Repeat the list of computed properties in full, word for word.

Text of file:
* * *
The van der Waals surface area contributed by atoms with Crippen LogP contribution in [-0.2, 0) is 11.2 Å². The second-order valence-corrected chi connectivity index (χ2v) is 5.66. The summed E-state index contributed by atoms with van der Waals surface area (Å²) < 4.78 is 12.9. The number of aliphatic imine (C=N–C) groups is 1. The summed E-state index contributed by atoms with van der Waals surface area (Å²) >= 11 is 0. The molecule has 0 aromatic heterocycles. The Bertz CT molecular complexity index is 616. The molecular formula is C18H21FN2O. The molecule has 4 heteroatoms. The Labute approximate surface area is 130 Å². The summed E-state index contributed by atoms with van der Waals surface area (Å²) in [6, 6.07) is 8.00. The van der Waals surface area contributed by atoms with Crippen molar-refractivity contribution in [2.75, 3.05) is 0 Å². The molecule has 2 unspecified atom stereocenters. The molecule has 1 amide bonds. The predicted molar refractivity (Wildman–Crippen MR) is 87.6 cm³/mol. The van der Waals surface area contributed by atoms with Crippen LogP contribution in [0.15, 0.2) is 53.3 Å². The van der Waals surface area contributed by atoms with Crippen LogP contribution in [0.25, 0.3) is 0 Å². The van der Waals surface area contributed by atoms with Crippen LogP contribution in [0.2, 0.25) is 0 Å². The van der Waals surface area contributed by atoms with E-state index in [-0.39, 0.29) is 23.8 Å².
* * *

The van der Waals surface area contributed by atoms with Crippen LogP contribution in [-0.2, 0) is 11.2 Å². The second-order valence-corrected chi connectivity index (χ2v) is 5.66. The summed E-state index contributed by atoms with van der Waals surface area (Å²) < 4.78 is 12.9. The number of aliphatic imine (C=N–C) groups is 1. The summed E-state index contributed by atoms with van der Waals surface area (Å²) >= 11 is 0. The molecule has 0 aromatic heterocycles. The Bertz CT molecular complexity index is 616. The molecular formula is C18H21FN2O. The molecule has 4 heteroatoms. The Labute approximate surface area is 130 Å². The summed E-state index contributed by atoms with van der Waals surface area (Å²) in [6, 6.07) is 8.00. The van der Waals surface area contributed by atoms with Crippen molar-refractivity contribution in [2.75, 3.05) is 0 Å². The molecule has 2 unspecified atom stereocenters. The molecule has 1 amide bonds. The predicted molar refractivity (Wildman–Crippen MR) is 87.6 cm³/mol. The van der Waals surface area contributed by atoms with Crippen LogP contribution in [0.15, 0.2) is 53.3 Å². The van der Waals surface area contributed by atoms with Crippen LogP contribution in [0.25, 0.3) is 0 Å². The van der Waals surface area contributed by atoms with Crippen LogP contribution in [0.2, 0.25) is 0 Å². The van der Waals surface area contributed by atoms with E-state index in [-0.39, 0.29) is 23.8 Å².